Orca Genome Reveals a Cultural History of the Species
When we talk about "culture," we’re almost always talking about people. But many biologists argue that non-human animals have culture too, and that their cultures, like our own, can shape and be shaped by the environment and genes. Researchers who have sequenced the orca genome say the cetaceans’ DNA tells a tale of culture, socialization, and dispersal through the world’s oceans. The findings are published this week in the journal Nature Communications.
The study of relationships between culture and genes is a relatively new and limited field, the authors note, so "our understanding of the complex interaction between ecology, culture, adaptation and reproductive isolation at a genome-wide level has long suffered from deficiency of genome-wide data, and, conceptually, from the almost-exclusive focus on these processes in humans and thus a lack of comparative data from other species.”
Enter the orca (Orcinus orca): a highly social species that has managed to find itself at home in oceans from the Arctic to Antarctica. The orca is, the authors write, “together with humans … one of the most cosmopolitan mammals.”
Orcas’ success is due in part to their practice of sending out small groups to explore and then inhabit unfamiliar territory. Their long life spans and matriarchal social structure also allow settlers to pass on what they’ve learned to the next generation, which makes it more likely that a new outpost will survive. Over time, these little groups, or ecotypes, adapt to their environment, changing their diets and developing new hunting techniques. In other words, they create a new culture.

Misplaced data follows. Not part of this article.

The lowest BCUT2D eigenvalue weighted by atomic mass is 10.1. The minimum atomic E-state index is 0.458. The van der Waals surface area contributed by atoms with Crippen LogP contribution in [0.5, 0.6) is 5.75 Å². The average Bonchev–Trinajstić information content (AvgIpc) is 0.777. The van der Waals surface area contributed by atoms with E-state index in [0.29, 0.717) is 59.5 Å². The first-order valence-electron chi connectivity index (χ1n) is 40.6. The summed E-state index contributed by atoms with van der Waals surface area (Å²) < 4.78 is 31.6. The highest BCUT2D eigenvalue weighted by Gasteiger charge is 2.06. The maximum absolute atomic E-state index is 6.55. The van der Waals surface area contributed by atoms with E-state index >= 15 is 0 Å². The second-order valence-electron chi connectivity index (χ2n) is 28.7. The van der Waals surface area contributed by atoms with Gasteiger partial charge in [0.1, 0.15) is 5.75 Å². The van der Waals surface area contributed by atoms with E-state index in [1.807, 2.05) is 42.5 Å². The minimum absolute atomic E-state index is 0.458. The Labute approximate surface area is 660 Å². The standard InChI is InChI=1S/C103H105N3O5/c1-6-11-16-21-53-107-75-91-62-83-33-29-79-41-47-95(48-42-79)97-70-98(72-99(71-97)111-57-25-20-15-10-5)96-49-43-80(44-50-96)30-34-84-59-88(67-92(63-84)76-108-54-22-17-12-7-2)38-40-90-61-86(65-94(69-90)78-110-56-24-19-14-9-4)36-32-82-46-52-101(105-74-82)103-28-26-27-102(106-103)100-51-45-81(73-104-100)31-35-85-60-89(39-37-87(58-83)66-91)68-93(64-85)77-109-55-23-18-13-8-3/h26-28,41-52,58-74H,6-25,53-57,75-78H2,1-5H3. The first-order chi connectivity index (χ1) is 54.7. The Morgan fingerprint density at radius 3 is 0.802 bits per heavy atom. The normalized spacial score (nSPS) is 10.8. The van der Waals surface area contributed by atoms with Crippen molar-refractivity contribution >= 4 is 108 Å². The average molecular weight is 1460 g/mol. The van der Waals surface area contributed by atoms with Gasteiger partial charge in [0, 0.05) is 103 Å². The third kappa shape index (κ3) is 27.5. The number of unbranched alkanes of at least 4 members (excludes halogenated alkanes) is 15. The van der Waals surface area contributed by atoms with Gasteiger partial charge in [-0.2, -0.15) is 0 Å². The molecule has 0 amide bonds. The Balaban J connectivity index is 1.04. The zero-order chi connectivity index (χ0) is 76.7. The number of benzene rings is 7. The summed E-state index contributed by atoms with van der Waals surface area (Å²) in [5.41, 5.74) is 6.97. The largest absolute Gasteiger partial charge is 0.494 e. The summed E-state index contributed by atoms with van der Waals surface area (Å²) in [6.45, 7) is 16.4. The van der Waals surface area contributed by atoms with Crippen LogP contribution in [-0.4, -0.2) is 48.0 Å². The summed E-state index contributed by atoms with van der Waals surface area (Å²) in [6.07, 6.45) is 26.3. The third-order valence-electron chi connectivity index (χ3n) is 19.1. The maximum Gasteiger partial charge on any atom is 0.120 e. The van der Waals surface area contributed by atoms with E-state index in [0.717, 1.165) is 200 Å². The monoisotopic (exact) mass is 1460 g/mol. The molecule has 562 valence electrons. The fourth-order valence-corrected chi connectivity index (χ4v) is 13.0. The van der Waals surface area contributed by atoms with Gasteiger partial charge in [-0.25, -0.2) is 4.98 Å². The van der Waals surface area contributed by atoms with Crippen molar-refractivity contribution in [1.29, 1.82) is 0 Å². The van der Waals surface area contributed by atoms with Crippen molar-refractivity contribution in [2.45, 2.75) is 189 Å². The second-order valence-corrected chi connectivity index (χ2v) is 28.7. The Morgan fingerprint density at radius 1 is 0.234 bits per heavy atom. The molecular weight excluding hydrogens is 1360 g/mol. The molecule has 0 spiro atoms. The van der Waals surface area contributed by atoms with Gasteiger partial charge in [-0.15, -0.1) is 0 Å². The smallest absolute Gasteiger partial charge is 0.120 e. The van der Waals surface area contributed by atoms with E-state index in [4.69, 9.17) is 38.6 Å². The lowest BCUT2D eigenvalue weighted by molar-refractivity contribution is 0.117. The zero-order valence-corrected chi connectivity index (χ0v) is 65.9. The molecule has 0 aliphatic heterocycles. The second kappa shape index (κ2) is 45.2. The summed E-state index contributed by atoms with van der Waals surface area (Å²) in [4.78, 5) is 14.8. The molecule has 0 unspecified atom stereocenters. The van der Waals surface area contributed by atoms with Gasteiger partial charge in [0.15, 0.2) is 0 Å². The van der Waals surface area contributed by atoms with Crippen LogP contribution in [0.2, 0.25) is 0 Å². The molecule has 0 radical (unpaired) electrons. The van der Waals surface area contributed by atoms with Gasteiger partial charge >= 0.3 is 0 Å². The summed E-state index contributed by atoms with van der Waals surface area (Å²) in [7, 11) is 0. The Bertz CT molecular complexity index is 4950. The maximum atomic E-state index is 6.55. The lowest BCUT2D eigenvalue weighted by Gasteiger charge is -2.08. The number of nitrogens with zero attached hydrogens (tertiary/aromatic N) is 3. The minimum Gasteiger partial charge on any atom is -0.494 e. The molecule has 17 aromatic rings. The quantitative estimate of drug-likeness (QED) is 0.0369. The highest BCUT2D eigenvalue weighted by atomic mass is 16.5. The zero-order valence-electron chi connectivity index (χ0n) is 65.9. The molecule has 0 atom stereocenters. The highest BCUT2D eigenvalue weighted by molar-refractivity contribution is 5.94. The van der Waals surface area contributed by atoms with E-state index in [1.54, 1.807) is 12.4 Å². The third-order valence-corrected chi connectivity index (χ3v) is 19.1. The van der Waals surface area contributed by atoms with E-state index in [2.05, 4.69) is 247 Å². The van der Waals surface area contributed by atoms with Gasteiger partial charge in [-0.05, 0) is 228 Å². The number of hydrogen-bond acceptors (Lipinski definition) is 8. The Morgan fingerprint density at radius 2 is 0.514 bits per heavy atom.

To get a more molecular look at these ecotypes, an international team of scientists set out to sequence the orca’s genome. They used biopsy darts to collect tissue samples from 50 wild orcas from around the world. Some of the orcas belonged to ecotypes that ate mostly fish. Others were penguin specialists, and still others preyed primarily on marine mammals like seals.
Analysis of the orcas’ DNA revealed a familiar story: a tiny reflection in genetic code of the orcas’ natural history—and our own. Tracing patterns of gene expression showed that, across the board, a population shrink (often called a "bottleneck") led to the creation of a new outpost, which, once established, was followed by a population boom as the orcas adapted to their new home.
Each ecotype has a slightly different genetic makeup than that of the group from which it split, but the authors note that this is something of a chicken-or-the-egg issue: “As with studies on modern humans, it is difficult to demonstrate a causal association between cultural differences and selection on specific genes.”
Did the settlers thrive in their new environment because they had the genes that would allow them to safely change their diet? Or did the change in diet prompt a shift in genetic makeup? That remains to be seen. This is just the first page of a new chapter in science history.
“Given these findings,” the authors write, “the almost-exclusive focus on humans by studies of the interaction of culture and genes should be expanded, and exploration of culture-genome coevolution models in suitable non-human animal systems encouraged.”